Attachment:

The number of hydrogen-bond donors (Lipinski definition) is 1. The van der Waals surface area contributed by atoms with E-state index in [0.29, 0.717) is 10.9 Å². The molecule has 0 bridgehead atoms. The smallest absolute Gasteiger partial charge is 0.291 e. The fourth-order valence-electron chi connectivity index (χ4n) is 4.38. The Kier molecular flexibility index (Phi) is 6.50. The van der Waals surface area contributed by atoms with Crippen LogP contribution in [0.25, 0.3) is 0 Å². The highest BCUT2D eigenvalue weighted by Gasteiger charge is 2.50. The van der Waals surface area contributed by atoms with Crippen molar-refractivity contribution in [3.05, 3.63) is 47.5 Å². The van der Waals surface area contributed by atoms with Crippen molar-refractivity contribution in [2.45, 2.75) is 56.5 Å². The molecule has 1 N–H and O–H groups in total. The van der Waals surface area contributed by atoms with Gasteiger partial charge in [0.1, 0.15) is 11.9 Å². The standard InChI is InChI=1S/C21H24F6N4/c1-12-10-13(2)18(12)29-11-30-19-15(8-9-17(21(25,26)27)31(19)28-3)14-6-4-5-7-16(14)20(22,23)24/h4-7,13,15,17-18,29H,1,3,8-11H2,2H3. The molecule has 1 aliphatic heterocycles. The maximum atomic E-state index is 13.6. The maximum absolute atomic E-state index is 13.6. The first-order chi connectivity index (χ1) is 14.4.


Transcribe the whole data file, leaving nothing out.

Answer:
The number of hydrogen-bond donors (Lipinski definition) is 1. The van der Waals surface area contributed by atoms with E-state index in [0.29, 0.717) is 10.9 Å². The molecule has 0 bridgehead atoms. The smallest absolute Gasteiger partial charge is 0.291 e. The fourth-order valence-electron chi connectivity index (χ4n) is 4.38. The Kier molecular flexibility index (Phi) is 6.50. The van der Waals surface area contributed by atoms with Crippen LogP contribution in [0.25, 0.3) is 0 Å². The highest BCUT2D eigenvalue weighted by Gasteiger charge is 2.50. The van der Waals surface area contributed by atoms with Crippen molar-refractivity contribution in [3.05, 3.63) is 47.5 Å². The van der Waals surface area contributed by atoms with Crippen molar-refractivity contribution in [2.45, 2.75) is 56.5 Å². The molecule has 1 N–H and O–H groups in total. The van der Waals surface area contributed by atoms with Gasteiger partial charge in [0.1, 0.15) is 11.9 Å². The standard InChI is InChI=1S/C21H24F6N4/c1-12-10-13(2)18(12)29-11-30-19-15(8-9-17(21(25,26)27)31(19)28-3)14-6-4-5-7-16(14)20(22,23)24/h4-7,13,15,17-18,29H,1,3,8-11H2,2H3. The molecule has 1 aliphatic heterocycles. The maximum atomic E-state index is 13.6. The maximum absolute atomic E-state index is 13.6. The first-order chi connectivity index (χ1) is 14.4.